|« Prev||Cyril of Jerusalem||Next »|
§ 168. Cyril of Jerusalem.
I. S. Cyrilus, archiepisc. Hierosolymitanus: Opera quae exstant omnia, &c., cura et studio Ant. Aug. Touttaei (Touttée), presb. et monachi Bened. e congreg. S. Mauri. Paris, 1720. 1 vol. fol. (edited after Touttée’s death by the Benedictine D. Prud. Maranus. Comp. therewith Sal. Deyling: Cyrillus Hieros. a corruptelis Touttaei aliorumque purgatus. Lips. 1728). Reprint, Venice, 1763. A new ed. by Migne, Petit-Montrouge, 1857 (Patrol. Gr. tom. xxxiii., which contains also the writings of Apollinaris of Laodicea, Diodor of Tarsus, and others). The Catecheses of Cyril have also been several times edited separately, and translated into modern languages. Engl. transl. in the Oxford Library of the Fathers, vol. ii. Oxf. 1839.
II. Epiphanius: Haer. lx. 20; lxxiii. 23, 27, 37. Hieronymus: De viris illustr. c. 112. Socrates: H. E. ii. 40, 42, 45; iii. 20. Sozomen: iv. 5, 17, 20, 22, 25. Theodoret: H. E. ii. 26, 27; iii. 14; v. 8. The Dissertationes Cyrillianae de vita et scriptis S. Cyr. &c. in the Benedictine edition of the Opera, and in Migne’s reprint, pp. 31–822. The Acta Sanctorum, and Butler, sub mense Martii 18. Tillemont: tom. viii. pp. 428–439, 779–787. Also the accounts in the well-known patristic works of Dupin, Ceillier, Cave, Fabricius. Schröckh: Part xii. pp. 369–476.
Cyrilus, presbyter and, after 350, bishop of Jerusalem, was extensively involved during his public life in the Arian controversies. His metropolitan, Acacius of Caesarea, an Arian, who had elevated him to the episcopal chair, fell out with him over the Nicene faith and on a question of jurisdiction, and deposed him at a council in 357. His deposition was confirmed by an Arian council at Constantinople in 360.
After the death of the emperor Constantius he was restored to his bishopric in 361, and in 363 his embittered adversary, Acacius, converted to the orthodox faith. When Julian encouraged the Jews to rebuild the temple, Cyril is said to have predicted the miscarriage of the undertaking from the prophecies of Daniel and of Christ, and he was justified by the result. Under the Arian emperor Valens he was again deposed and banished, with all the other orthodox bishops, till he finally, under Theodosius, was permitted to return to Jerusalem in 379, to devote himself undisturbed to the supervision and restoration of his sadly distracted church until his death.
He attended the ecumenical council in Constantinople in 381, which confirmed him in his office, and gave him the great praise of having suffered much from the Arians for the faith. He died in 386, with his title to office and his orthodoxy universally acknowledged, clear of all the suspicions which many had gathered from his friendship with Semi-Arian bishops during his first exile.19801980 His sentiments on the holy Trinity are discussed at length in the third preliminary dissertation of the Bened. editor (in Migne’s ed. p. 167 sqq.).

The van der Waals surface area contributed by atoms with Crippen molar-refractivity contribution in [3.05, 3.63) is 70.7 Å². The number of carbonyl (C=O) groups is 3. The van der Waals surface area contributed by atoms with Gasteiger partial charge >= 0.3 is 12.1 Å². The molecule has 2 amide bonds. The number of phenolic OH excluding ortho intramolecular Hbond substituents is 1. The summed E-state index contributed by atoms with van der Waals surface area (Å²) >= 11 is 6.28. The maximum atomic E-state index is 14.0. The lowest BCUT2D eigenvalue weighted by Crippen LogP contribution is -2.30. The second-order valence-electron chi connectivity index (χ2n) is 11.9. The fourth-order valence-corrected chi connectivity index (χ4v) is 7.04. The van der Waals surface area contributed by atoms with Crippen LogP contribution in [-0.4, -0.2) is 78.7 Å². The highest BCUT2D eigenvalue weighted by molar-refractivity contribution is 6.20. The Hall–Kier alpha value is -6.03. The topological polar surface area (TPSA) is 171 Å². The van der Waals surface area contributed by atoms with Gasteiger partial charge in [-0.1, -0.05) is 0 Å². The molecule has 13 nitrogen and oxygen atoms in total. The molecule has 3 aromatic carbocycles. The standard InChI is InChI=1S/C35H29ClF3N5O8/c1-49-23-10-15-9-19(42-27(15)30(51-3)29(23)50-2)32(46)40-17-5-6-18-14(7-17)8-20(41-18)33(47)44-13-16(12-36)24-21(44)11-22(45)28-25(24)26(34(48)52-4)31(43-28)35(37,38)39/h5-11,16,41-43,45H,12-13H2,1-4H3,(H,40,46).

From Cyril we have an important theological work, complete, in the Greek original: his twenty-three Catecheses.19811981 Κατηχήσεις φωτιζομένων(or βαπτιζομένων), catecheses illuminandorum. They are preceded by a procatechesis. The work consists of connected religious lectures or homilies, which he delivered while presbyter about the year 347, in preparing a class of catechumens for baptism. It follows that form of the Apostles’ Creed or the Rule of Faith which was then in use in the churches of Palestine and which agrees in all essential points with the Roman; it supports the various articles with passages of Scripture, and defends them against the heretical perversions of his time. The last five, called the Mystagogic Catecheses,19821982 Κατηχήσεις μυσταγωγικαί. The name is connected with the mysterious practices of the disciplina arcani of the early church. Comp. the conclusion of the first Mystagogic Catechesis, c. 11 (Migne, p. 1075). The mystagogic lectures are also separately numbered. The first is a general exhortation to the baptized on 1 Pet. v. 8; the second treats De baptismo; the third, De chrismate; the fourth, De corpore et sanguine Christi; the fifth, De sacra liturgia et communione. are addressed to newly baptized persons, and are of importance in the doctrine of the sacraments and the history of liturgy. In these he explains the ceremonies then customary at baptism: Exorcism, the putting off of garments, anointing, the short confession, triple immersion, confirmation by the anointing oil; also the nature and ritual of the holy Supper, in which he sees a mystical vital union of believers with Christ, and concerning which he uses terms verging at least upon the doctrine of transubstantiation. In connection with this he gives us a full account of the earliest eucharistic liturgy, which coincides in all essential points with such other liturgical remains of the Eastern church, as the Apostolic Constitutions and the Liturgy of St. James.
The Catecheses of Cyril are the first example of a popular compend of religion; for the catechetical work of Gregory of Nyssa (λόγος κατηχητικὸς ὁ μέγας) is designed not so much for catechumens, as for catechists and those intending to become teachers.
Besides several homilies and tracts of very doubtful genuineness, a homily on the healing of the cripple at Bethesda19831983 Homilia in paralyticum, John v. 2-16 (in Migne’s ed. pp. 1131-1158). and a remarkable letter to the emperor Constantius of the year 351, are also ascribed to Cyril.19841984 Ep. ad Constantium imper. De viso Hierosolymus lucidae crucis signo, pp. 1154-1178. In the letter he relates to the emperor the miraculous appearance of a luminous cross extending from Golgotha to a point over the mount of Olives (mentioned also by Socrates, Sozomen, and others), and calls upon him to praise the “consubstantial Trinity.”19851985 Τὴν ἁγίαν καὶ ὁμοούσιον Τριάδα, τὸν ἀληθινὸν Θεὸν ἡμῶν, ωὟͅ πρέπει πᾶσα δόξα εἰς τοὺς · αἰῶνος τῶν αἰώνων.
|« Prev||Cyril of Jerusalem||Next »|